By Bassey Inyang in Calabar
As thousands of Camerounians flee their country into Nigeria and particularly Cross River State, as a result of the crisis in Southern Cameroun, the state Governor, Prof Ben Ayade, has charged the United Nations to always nip each crisis in the bud before it morphs into a humanitarian crisis.
Ayade stated this at the weekend when he received the Federal Commissioner, National Commission for Refugees, Migrants and Internally Displaced Persons, Sadiya Umar Farouq, and the Country Representative to Nigeria and ECOWAS High Commission for Refugees, Antonio Canhandula, during a courtesy call on him in Calabar, the state capital.
The governor who clarified that he was speaking as a human being and not as a governor, maintained: “In the video clips going round the world today, I think humanity is being debased and I think UN must sit up because what you are doing is medicine after death and a lip service.”
Flaying what he described as reactionary on the part of the federal government and the UN, Ayade’ said: “You cannot watch the dislocation of family structures, kids being separated from their parents, husbands separated from their wives and all you do is to rush with food to their corridors and create squatters and camp for them and you think that is UN? You have failed. What is united about that? There is nothing united, if we are indeed a UN, the issue on Cameroon should be at the forefront of UN today.”
Insisting that he was yet to see any serious issue being made out of the crisis on either CNN or BBC, the governor said: “Any form of relocation of a people, no matter how temporary, is a failure of the world to address the issues that border on humanity, and I think UN must take this message very clearly that it has gotten too involved in the politics of redistribution of wealth and has forgotten its essence which was peace, unity and love.”
Frowning at the alleged closure of the Cameroon international borders against the Anglophones Camerounians, Ayade, who described the act as criminal, said: “Today, the Cameroon international borders are all sealed against the Anglophone Cameroonians, and UN is watching and coming with food, that is not food. That is poison because indeed you know their real trouble and ypur silence has done nothing today; just note that it will hunt you one day.”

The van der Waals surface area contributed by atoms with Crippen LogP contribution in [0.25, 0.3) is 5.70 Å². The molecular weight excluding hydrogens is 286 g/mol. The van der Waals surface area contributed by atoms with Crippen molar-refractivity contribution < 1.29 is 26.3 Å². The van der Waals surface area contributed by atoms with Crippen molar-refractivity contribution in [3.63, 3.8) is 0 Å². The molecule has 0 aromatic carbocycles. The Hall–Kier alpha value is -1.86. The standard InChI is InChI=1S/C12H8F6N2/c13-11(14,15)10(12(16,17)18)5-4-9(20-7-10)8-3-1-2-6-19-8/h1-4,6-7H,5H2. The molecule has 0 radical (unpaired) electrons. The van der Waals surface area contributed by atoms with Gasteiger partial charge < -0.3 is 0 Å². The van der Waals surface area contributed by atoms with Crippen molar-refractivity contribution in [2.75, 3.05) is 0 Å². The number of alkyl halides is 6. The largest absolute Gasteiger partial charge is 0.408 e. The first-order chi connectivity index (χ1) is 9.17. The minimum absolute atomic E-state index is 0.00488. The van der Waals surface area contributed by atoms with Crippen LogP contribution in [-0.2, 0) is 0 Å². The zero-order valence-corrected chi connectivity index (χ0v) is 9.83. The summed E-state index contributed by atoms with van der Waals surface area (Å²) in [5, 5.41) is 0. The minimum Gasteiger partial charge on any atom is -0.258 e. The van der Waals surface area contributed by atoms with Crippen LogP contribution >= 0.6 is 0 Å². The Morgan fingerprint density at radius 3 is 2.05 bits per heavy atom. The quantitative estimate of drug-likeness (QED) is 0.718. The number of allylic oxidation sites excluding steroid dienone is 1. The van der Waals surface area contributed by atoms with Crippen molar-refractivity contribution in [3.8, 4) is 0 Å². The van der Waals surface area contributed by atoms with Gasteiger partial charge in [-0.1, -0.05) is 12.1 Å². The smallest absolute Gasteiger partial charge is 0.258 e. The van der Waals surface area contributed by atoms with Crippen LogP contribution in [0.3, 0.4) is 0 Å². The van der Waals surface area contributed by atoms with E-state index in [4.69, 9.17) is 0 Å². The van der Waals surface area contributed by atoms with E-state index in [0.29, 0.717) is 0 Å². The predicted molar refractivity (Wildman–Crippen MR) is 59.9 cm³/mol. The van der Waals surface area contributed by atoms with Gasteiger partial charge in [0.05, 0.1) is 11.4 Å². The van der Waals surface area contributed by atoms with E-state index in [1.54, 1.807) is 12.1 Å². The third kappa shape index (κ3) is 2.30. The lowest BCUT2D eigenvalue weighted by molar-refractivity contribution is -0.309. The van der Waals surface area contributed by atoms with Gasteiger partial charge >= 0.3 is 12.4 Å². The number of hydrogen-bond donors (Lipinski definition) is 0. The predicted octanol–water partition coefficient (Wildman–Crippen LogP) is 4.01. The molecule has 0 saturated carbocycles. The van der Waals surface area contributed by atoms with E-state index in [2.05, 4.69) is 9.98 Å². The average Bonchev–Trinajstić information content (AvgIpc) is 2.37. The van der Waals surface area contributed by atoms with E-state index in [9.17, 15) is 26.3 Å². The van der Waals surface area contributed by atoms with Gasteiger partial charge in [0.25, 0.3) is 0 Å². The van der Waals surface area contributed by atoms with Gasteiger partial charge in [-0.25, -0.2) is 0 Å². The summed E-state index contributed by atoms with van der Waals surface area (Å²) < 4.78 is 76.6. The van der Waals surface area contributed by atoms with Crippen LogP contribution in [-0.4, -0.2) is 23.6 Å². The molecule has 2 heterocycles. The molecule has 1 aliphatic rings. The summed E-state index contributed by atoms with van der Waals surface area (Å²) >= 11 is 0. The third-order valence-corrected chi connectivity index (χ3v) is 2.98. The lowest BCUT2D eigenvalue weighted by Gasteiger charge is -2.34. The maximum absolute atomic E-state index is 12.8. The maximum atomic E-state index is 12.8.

The governor who explained the supportive roles played by Cameroon at the height of Biafra, IPOB and Boko Haram, enjoined President Muhammadu Buhari as the leader of Africa not to get involved in the politics of the Cameroon issues but should interfere in the lives of every single Black man on earth.
Recounting the associated challenges of the crisis prone area, Ayade said: “The young people’s lives have been cut short, young kids don’t go to school, the entire southern part of Cameroon, the English speaking part is completely shut down, hospitals are not working and people’s lives are in danger.”
The governor who disclosed that with about 2,430 refugees already in Cross River State, which he said was an indication of a near cataclysm, stated that the state government would partner the federal government to bring succour in order to return the victims to their homes within the shortest possible time.
He also assured the people that “we will join hands with UN to find a political solution and a lasting peaceful option for the people of Cameroon to live in peace as well as have prosperity and realise their full potential as human beings.”
Earlier, Farouq told the governor that the team was in the state to applaud him for hosting the refugees who sneaked into the state through Ikom and Amaga in Obudu, as well as meet with the victims who were at the moment being attended to through the distribution of relief materials.
The Country Representative Canhandula, intimated that “the solutions to the crisis could not be offered by one person, hence we are here to offer our partnership towards resolving these problems,” adding: “We also have other UN agencies that have been accredited in your state, we will synergise with them to boost humanity care.”